In Which games and snow come in a flurry. Israel is in the Psychiatrist’s Chair and First Month Moyes Report

Post 33

Thankful for small mercies, Don and Little Don left the Bowl of Broken Dreams after the Leicester game with a spring in our step and endorphins if not exactly sprinting around our system, then at least recalling the direction of travel. You’d think we had just beaten Man U whereas we had drawn with Leicester but as I say, small mercies. Since then and the commencement of this Pulitzer Prize effort, despondency against Everton, pride at City and euphoria at home to Chelsea.

Footie, as befits our table position, is dealt with at the foot of this rather long post.


First, on the Wagner front, we look at a part of the world, Israel, where for the best part of a century, Wagner has been musically absent but in every other sense alive and kicking out for all he’s worth. Don investigates why this is (bleeding obvious ain’t it?) and whether it reveals more about Wagner or the collective consciousness of a new and traumatized nation.  As a casual observer of Israeli society over the decades and as a relative newbie to the joy of Wagner, Don feels as ill-equipped to write on this as anything else…..so here we go.

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In 1936 Arturo Toscanini, arguably the greatest 20th century Maestro, travelled to British Mandate Palestine to conduct what would become the Israel Philharmonic Orchestra. Performances included the preludes to Acts 1 and 3 of Lohengrin. He conducted Wagner in Tel Aviv, Jerusalem and Haifa. He was aware of some resistance to Wagner among the populace of the then embryo of the Jewish state but he was determined to play because “nothing should interfere with music”.

The concerts were widely reported in domestic and foreign press and amid some polite resistance, were well and respectfully received. Intellectual central European Jews, of which plenty had emigrated to Palestine, were aware of the Wagner “issues” but by and large and perhaps out of deferential respect to Toscanini, he (Wagner) was judged on musical and in general positive terms. This is no blanket validation; after all, to the vast majority in mandate Palestine, both Wagner and Toscanini were irrelevant to daily life in much the same way as if The Sun canvassed views today on Daniel Barenboim.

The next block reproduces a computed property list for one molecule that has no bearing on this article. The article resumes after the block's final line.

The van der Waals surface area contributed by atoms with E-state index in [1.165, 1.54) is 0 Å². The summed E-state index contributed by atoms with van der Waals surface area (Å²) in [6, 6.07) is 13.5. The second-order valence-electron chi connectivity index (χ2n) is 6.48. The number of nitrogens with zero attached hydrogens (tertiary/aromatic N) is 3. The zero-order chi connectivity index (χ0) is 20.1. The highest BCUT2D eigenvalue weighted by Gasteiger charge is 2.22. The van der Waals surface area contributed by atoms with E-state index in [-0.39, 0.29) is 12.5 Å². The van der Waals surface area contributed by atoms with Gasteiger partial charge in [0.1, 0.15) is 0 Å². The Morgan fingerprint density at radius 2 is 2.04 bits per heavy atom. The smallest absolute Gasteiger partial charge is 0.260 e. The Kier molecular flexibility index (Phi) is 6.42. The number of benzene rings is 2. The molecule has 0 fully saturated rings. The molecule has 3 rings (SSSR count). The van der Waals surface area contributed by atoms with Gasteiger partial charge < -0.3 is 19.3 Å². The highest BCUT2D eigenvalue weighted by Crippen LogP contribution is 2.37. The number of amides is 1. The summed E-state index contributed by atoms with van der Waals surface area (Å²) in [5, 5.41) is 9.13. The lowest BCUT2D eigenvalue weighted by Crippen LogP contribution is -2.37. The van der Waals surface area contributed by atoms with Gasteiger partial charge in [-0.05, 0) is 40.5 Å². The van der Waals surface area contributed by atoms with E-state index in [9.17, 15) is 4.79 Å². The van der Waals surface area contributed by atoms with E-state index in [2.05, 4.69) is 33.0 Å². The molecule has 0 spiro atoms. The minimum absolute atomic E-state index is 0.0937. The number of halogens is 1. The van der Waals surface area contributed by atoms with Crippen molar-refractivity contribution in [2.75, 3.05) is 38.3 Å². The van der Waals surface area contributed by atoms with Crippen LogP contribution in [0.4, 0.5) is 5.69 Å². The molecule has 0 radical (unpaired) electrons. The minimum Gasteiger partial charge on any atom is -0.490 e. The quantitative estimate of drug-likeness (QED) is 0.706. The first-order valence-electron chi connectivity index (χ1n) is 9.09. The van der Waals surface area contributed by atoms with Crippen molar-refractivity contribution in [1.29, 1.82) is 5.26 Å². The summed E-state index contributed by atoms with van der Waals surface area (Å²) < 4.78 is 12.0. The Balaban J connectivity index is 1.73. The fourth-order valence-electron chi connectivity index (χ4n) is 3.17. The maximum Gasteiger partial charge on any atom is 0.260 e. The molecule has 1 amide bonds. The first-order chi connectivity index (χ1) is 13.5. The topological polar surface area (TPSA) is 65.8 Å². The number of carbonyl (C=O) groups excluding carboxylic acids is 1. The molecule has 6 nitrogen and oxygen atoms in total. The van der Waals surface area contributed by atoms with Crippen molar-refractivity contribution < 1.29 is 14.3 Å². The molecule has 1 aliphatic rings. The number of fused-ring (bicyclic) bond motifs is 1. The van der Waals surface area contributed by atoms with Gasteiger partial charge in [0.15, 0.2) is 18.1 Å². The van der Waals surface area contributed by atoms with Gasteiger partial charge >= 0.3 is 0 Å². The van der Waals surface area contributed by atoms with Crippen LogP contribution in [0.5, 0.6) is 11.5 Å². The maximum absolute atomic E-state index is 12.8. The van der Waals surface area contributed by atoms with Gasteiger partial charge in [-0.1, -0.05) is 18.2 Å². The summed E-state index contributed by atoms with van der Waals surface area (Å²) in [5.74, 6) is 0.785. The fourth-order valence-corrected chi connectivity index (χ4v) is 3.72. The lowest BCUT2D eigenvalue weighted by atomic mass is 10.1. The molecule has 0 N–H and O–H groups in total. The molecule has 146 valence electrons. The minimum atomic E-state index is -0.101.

Yet that would be the last time Wagner was played in Israel in public performance (private and radio performances have occurred) pretty much to date, excepting one performance in the 1990’s when Barenboim, amidst tumult, sneaked in a Leibestod.

Rightly or wrongly, Wagner, indelibly associated with the Nazi party, was never going to be top of the pops in Israel. Prospects were little better for Richard Strauss and Carl Orff. Yet, whereas those actual contemporaries of the Nazis (possibly even Party members), have since the 1990’s, almost without murmur, become regular parts of the Israeli concert repertoire, Wagner who died in 1883, 50 years prior to Nazi domination, remains the devil incarnate. Never actually banned; the Israeli government reluctantly but consistently asserting since the 40’s that it is not its place to interfere with the arts, a groundswell of public opinion, fanned by the media and various politicians has ensured he and his works remain beyond the pale. Even to this day, where cable TV, the internet and foreign travel mean that in private, Israelis listen to what and when they want, Wagner is not publicly performed.

It is unimaginable how one psychologically copes with surviving the holocaust; whether that survival is literal or vicariously via family or even observing from safe distance. So inevitably at the creation of a nation, in controversial and extreme circumstances, where the majority of the populace had been so affected, the Holocaust cast a giant shadow over the Israeli psyche. Accepting for now that a nation or a people can have a psyche.